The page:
Thursday, August 18, 2011

Why indeed

So, one evening a couple weeks ago, I was standing outside the bathroom while my son Rithvik was washing up after dinner. As he walked out afterwards, I closed the door behind him, but my timing was off just a teeny bit, and the bottom corner of the door gave his heel a solid knock on his way out. Normally you would have heard a howl of “Boo boo!”, but this time he just hopped around a bit on his good leg and turned around to face me. Of course, I was completely mortified, so I gave his heel a little massage and apologized profusely. “I’m so sorry for hitting your foot, Rithvik!”

He replied with one of his Why questions that are getting delightfully common, “Why did Appa hit my foot?” (Appa is Dad in Tamil).

“I closed the door a bit too quickly, Rithvik”, I explained.

Back came another question, “Why did Appa close the door too quickly?”

I said, “It was a mistake, Rithvik; I didn’t mean to close it too quickly”.

He persisted, “Why did Appa make a mistake?”

Nailed! All I could do was shake my head and say, “That’s a good question, Rithvik”.

I guess I could have said I wasn’t paying attention, or that I was in a hurry and wanted to move on to the next thing on my agenda, and so on.

But I’ve been thinking since then, off and on through the vacation we went on shortly thereafter: how utterly simple it is to question what we do. If a 11-year-old with supposedly limited communication skills can stop me in my tracks, maybe we can all do with some of this lack of sophistication.

Earlier this evening I had another chance. While getting Rithvik ready for bed, he piped up, “Are Amma and Roshan coming tomorrow?” His mom and little brother are indeed returning tomorrow from their extended vacation, so I said yes. Something prompted me to dig deeper, so I asked “Do you want Amma and Roshan to come back tomorrow?”

A unequivocal “Yes!” was his prompt reply.

“Why do you want Amma to come back?” I asked, taking it one person at a time.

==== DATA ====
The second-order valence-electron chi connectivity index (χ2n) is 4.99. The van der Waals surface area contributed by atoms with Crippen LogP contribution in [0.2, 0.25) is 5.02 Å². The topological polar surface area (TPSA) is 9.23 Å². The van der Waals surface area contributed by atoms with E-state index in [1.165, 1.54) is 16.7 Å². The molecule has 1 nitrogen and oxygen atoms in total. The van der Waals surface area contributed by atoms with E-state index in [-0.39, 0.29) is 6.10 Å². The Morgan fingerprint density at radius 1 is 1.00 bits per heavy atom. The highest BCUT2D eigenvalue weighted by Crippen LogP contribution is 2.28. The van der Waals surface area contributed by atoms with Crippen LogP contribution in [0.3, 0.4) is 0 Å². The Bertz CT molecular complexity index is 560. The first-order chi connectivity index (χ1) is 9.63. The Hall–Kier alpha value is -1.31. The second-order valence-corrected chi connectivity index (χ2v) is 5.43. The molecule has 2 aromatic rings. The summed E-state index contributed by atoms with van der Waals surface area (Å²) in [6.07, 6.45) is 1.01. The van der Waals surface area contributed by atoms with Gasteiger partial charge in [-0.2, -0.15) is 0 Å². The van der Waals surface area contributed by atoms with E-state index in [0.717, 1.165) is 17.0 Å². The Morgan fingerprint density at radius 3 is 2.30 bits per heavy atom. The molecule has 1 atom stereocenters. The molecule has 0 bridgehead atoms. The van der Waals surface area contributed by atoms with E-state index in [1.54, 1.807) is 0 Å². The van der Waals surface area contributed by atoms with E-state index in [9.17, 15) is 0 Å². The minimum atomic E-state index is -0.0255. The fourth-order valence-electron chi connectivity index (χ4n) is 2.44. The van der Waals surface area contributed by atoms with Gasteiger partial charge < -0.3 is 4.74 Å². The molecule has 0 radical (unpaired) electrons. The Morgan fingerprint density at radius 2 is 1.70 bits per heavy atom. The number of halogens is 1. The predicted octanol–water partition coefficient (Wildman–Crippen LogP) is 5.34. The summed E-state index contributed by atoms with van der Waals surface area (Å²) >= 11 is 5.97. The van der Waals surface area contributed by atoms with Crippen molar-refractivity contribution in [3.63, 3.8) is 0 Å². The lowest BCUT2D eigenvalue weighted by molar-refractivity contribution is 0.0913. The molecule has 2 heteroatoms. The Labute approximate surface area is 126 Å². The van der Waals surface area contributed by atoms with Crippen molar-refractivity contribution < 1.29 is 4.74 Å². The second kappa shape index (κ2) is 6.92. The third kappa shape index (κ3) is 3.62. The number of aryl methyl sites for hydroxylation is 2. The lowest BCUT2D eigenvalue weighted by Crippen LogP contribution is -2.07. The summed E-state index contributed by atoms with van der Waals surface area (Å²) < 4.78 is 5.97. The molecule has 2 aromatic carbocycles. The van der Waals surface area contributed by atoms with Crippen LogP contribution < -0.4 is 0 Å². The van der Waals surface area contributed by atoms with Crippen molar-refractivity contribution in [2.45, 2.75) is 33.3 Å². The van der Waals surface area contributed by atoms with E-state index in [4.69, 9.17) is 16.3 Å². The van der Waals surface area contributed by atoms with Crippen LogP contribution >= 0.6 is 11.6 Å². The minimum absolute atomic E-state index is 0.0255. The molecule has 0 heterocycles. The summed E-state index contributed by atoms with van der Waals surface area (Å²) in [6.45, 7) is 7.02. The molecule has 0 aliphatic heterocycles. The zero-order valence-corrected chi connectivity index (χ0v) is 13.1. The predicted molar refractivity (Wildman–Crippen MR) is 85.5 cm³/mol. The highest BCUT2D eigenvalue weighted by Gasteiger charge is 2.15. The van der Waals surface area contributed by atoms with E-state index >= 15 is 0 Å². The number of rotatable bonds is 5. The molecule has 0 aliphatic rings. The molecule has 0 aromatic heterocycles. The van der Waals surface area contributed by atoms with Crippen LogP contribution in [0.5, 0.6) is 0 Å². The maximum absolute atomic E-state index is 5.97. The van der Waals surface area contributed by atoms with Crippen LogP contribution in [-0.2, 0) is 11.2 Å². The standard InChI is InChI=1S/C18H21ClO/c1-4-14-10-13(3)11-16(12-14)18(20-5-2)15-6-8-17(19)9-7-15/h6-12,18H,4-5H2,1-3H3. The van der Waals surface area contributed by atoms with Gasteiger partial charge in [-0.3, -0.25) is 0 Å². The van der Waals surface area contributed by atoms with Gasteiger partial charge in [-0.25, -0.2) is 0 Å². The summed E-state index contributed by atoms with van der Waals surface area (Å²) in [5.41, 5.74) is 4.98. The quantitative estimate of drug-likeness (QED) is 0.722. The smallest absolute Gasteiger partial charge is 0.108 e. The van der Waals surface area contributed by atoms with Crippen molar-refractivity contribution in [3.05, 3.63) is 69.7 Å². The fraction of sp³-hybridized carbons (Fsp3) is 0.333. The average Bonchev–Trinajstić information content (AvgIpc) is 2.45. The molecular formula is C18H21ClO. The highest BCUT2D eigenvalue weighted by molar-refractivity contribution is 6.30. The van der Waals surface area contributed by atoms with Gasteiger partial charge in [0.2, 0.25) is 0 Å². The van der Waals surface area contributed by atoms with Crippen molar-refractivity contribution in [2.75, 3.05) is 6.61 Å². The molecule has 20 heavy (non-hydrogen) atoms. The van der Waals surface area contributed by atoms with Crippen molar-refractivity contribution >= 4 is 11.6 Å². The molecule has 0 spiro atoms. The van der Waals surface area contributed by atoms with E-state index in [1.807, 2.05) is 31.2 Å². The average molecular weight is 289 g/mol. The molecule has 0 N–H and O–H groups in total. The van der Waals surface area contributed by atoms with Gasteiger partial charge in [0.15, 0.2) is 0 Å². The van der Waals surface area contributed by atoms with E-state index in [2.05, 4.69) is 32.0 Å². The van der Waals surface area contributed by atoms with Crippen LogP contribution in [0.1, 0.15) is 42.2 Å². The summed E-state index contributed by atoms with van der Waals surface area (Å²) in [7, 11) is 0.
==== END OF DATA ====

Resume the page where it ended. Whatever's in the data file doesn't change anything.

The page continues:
“It’s Thursday”, he replied.

“That’s right; tomorrow is Thursday. Why do you want Amma to come back on Thursday?”

“I’m going to Clearlake Intermediate school on Monday”.

Hmmm. Good try; entering middle school certainly counts as a major event in one's life. “But you don’t need Amma for that; I can take you to school on Monday. Why do you want Amma?”, I persisted.

“Because. . .”, he paused, “Amma is mother”. Then there was a little more mental hunting for the right words. Then his face brightened up and a big smile appeared. “I LIKE Amma!”

Thanks for telling me so beautifully, Rithvik.

Moments like these are the payoff for all the time and energy invested into clear, honest, loving communication. For being vigilant with every word that is uttered, for making sure that every single “Why” is for a real question, not a judgment, and is followed by a wait for the answer.

A huge THANK YOU to everybody who has ever taught me the value and power of a nonjudgmental question.

Happy questioning,

Sree

1 comment:

  1. Sree,

    I sit here with a tear in my eye of the enormousness of his expression. For some of us it is so simple to put things into a couple of words, and we forget that it takes lots of brain cells communicating with each other to make it work.

    The other day I was working with my almost eight year old friend. He has been interested in books, and his 20 (!) books have to go where even he goes. So, going to the playroom Dad carries the big stack, he himself carries two very important posters and behind it come I! In the playroom we have some book related games that we play. But this time I ask him why we bring all the books. He sits and thinks, takes two books in his hands and says I love... (pause) I love... (pause) I love colors.

    Yes. What an excellent answer. What an fantastic boys. Cannot wait to meet Rithvik and your family some day. I love hearing your experiences. Thank you!

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